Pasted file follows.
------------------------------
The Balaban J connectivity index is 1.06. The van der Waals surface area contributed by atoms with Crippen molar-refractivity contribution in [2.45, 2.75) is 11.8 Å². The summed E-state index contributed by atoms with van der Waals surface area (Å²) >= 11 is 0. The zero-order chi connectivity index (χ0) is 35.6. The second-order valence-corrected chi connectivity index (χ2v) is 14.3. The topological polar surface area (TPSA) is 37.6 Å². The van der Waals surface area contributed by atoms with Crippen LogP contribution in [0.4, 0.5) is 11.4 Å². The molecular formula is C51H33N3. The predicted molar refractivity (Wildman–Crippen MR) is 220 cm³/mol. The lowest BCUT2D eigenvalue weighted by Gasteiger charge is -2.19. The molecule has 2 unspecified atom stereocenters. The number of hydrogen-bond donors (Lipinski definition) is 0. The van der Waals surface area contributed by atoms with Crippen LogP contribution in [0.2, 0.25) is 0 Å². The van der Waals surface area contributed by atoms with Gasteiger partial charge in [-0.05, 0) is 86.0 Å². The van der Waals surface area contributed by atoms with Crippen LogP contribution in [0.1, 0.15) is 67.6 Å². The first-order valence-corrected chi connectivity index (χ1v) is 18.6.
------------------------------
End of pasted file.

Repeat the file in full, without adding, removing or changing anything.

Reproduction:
The Balaban J connectivity index is 1.06. The van der Waals surface area contributed by atoms with Crippen molar-refractivity contribution in [2.45, 2.75) is 11.8 Å². The summed E-state index contributed by atoms with van der Waals surface area (Å²) >= 11 is 0. The zero-order chi connectivity index (χ0) is 35.6. The second-order valence-corrected chi connectivity index (χ2v) is 14.3. The topological polar surface area (TPSA) is 37.6 Å². The van der Waals surface area contributed by atoms with Crippen LogP contribution in [0.4, 0.5) is 11.4 Å². The molecular formula is C51H33N3. The predicted molar refractivity (Wildman–Crippen MR) is 220 cm³/mol. The lowest BCUT2D eigenvalue weighted by Gasteiger charge is -2.19. The molecule has 2 unspecified atom stereocenters. The number of hydrogen-bond donors (Lipinski definition) is 0. The van der Waals surface area contributed by atoms with Crippen LogP contribution in [0.2, 0.25) is 0 Å². The van der Waals surface area contributed by atoms with Gasteiger partial charge in [-0.05, 0) is 86.0 Å². The van der Waals surface area contributed by atoms with Crippen LogP contribution in [0.1, 0.15) is 67.6 Å². The first-order valence-corrected chi connectivity index (χ1v) is 18.6.